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There is a reason why the U.S. has not seen a comprehensive overhaul of the U.S. tax code since 1986 — it’s hard. The debate in recent months over tax reform serves as a reminder of what an enormous undertaking it is to rewrite the tax code. The stakes are high, and the smallest changes can lead to unintended consequences. As lawmakers begin this debate, it is critical not to get bogged down by a single provision. Rather, they should examine the totality of the plan.
Tax reform has been in the making for years, and with Republicans in control of the White House and Congress, many lawmakers and policymakers view 2017 as a do-or-die moment for reform. The heightened sense of urgency comes from the limited number of days left on the legislative calendar and the desire to deliver a win to the American people. As Republican lawmakers race against the clock to overhaul the tax code by year’s end, internal bickering over which deductions, exemptions, and credits are worth preserving is threatening to upend the party’s ambitious efforts to deliver a simpler, fairer, and pro-growth tax code.
A meaningful overhaul will fix an outdated, overly-complex tax code that pushes U.S. investments abroad rather than create jobs at home. In the coming weeks, the House and Senate bills will undergo changes as they move through the legislative process. Lawmakers and stakeholders should be prepared to win some and lose some in order secure a grander victory: a simplified tax code that is built for growth and job creation.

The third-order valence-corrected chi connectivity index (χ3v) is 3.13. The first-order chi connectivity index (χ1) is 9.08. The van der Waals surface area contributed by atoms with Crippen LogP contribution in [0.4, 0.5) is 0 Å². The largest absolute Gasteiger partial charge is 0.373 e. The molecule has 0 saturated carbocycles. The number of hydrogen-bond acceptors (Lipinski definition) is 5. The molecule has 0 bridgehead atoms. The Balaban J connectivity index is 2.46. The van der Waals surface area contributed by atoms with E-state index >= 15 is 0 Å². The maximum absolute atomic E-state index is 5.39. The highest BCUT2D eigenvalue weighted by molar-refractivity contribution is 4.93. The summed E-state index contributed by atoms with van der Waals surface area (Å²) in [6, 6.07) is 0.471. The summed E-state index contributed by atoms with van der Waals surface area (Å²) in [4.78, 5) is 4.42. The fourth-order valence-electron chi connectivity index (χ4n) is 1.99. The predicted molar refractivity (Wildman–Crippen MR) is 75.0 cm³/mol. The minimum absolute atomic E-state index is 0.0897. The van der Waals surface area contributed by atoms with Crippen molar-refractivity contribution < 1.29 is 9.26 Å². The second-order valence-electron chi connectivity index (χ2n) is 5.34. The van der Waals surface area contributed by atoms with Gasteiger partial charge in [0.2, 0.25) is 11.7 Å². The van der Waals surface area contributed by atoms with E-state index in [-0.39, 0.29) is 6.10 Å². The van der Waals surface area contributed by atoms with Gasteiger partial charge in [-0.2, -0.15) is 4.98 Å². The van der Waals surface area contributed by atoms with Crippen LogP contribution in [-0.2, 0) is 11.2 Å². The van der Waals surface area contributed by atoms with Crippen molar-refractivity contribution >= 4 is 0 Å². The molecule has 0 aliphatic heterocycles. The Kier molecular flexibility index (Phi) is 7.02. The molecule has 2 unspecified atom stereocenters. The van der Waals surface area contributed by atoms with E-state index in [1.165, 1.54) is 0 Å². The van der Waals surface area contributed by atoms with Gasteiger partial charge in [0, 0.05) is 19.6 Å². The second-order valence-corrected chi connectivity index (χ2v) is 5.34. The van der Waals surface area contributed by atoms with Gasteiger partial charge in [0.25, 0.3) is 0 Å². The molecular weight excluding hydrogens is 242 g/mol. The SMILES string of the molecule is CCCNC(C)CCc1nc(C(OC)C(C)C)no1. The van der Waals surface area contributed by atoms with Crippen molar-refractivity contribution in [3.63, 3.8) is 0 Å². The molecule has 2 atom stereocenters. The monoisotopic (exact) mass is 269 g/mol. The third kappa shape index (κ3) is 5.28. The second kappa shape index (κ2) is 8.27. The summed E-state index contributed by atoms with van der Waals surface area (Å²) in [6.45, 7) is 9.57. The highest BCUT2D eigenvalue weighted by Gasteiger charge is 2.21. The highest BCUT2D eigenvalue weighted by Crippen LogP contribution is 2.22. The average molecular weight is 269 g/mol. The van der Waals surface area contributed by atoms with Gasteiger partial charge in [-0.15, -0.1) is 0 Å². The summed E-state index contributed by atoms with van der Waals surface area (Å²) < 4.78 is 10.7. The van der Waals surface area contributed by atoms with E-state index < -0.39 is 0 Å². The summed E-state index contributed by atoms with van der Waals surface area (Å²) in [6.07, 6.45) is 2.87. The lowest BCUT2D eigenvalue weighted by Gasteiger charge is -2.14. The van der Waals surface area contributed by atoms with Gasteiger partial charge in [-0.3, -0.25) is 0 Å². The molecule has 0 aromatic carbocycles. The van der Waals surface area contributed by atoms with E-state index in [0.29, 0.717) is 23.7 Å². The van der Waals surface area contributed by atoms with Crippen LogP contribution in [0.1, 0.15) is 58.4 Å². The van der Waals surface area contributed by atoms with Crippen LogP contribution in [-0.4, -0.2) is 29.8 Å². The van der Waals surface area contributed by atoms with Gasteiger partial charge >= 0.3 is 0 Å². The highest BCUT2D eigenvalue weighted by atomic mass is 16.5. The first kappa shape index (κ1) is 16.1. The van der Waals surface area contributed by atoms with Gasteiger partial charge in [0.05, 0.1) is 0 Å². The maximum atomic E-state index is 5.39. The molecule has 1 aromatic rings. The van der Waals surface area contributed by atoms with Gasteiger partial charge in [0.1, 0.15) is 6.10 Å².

Whatever form the bill may take, it must, at a minimum, include three key pro-growth provisions: a permanent reduction in the business tax rate; full expensing of business investments; and a shift to the territorial system of taxation with appropriate safe guards to prevent abuse. This trio of measures will do much to strengthen the global competitiveness of U.S. businesses and prime the economic engine for unprecedented growth. A more competitive tax rate coupled with the ability to write off business investments immediately and in full will give companies of all sizes the certainty they need to make bold, long-term decisions when it comes to expanding and hiring. Full expensing will also help correct the tax code’s preferential treatment of debt-financed investments.
So while heated arguments over parochial provisions may sow division or an all-or-nothing attitude, lawmakers must take pause and appreciate this once-in-a-generation opportunity to do something transformative for the American people. It is time to fix the broken tax code and help the U.S. economy unleash its full growth potential to improve the lives of all hardworking Americans.
Rosemary Becchi is a leading Washington tax lawyer and consultant who was formerly counsel to the majority staff of the Senate Finance Committee. She is a partner with McGuireWoods LLP and a senior advisor for federal government relations for McGuireWoods Consulting.